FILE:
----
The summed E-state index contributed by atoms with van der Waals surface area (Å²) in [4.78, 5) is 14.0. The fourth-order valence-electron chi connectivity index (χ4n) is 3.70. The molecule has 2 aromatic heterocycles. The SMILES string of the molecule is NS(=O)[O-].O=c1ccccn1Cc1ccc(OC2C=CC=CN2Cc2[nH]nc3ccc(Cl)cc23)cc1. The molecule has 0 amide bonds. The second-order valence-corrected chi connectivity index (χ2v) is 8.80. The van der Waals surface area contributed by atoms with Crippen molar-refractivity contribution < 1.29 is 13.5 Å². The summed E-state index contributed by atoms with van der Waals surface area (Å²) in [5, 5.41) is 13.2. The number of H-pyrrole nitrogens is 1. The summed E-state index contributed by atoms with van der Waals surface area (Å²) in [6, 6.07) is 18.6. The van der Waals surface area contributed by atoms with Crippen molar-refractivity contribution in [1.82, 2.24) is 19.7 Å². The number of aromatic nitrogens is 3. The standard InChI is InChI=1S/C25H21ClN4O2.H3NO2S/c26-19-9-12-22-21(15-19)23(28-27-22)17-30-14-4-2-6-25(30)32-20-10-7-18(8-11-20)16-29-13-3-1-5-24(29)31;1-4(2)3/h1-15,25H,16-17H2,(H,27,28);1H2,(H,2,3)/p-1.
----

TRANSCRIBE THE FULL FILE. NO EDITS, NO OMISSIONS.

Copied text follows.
The summed E-state index contributed by atoms with van der Waals surface area (Å²) in [4.78, 5) is 14.0. The fourth-order valence-electron chi connectivity index (χ4n) is 3.70. The molecule has 2 aromatic heterocycles. The SMILES string of the molecule is NS(=O)[O-].O=c1ccccn1Cc1ccc(OC2C=CC=CN2Cc2[nH]nc3ccc(Cl)cc23)cc1. The molecule has 0 amide bonds. The second-order valence-corrected chi connectivity index (χ2v) is 8.80. The van der Waals surface area contributed by atoms with Crippen molar-refractivity contribution < 1.29 is 13.5 Å². The summed E-state index contributed by atoms with van der Waals surface area (Å²) in [5, 5.41) is 13.2. The number of H-pyrrole nitrogens is 1. The summed E-state index contributed by atoms with van der Waals surface area (Å²) in [6, 6.07) is 18.6. The van der Waals surface area contributed by atoms with Crippen molar-refractivity contribution in [1.82, 2.24) is 19.7 Å². The number of aromatic nitrogens is 3. The standard InChI is InChI=1S/C25H21ClN4O2.H3NO2S/c26-19-9-12-22-21(15-19)23(28-27-22)17-30-14-4-2-6-25(30)32-20-10-7-18(8-11-20)16-29-13-3-1-5-24(29)31;1-4(2)3/h1-15,25H,16-17H2,(H,27,28);1H2,(H,2,3)/p-1.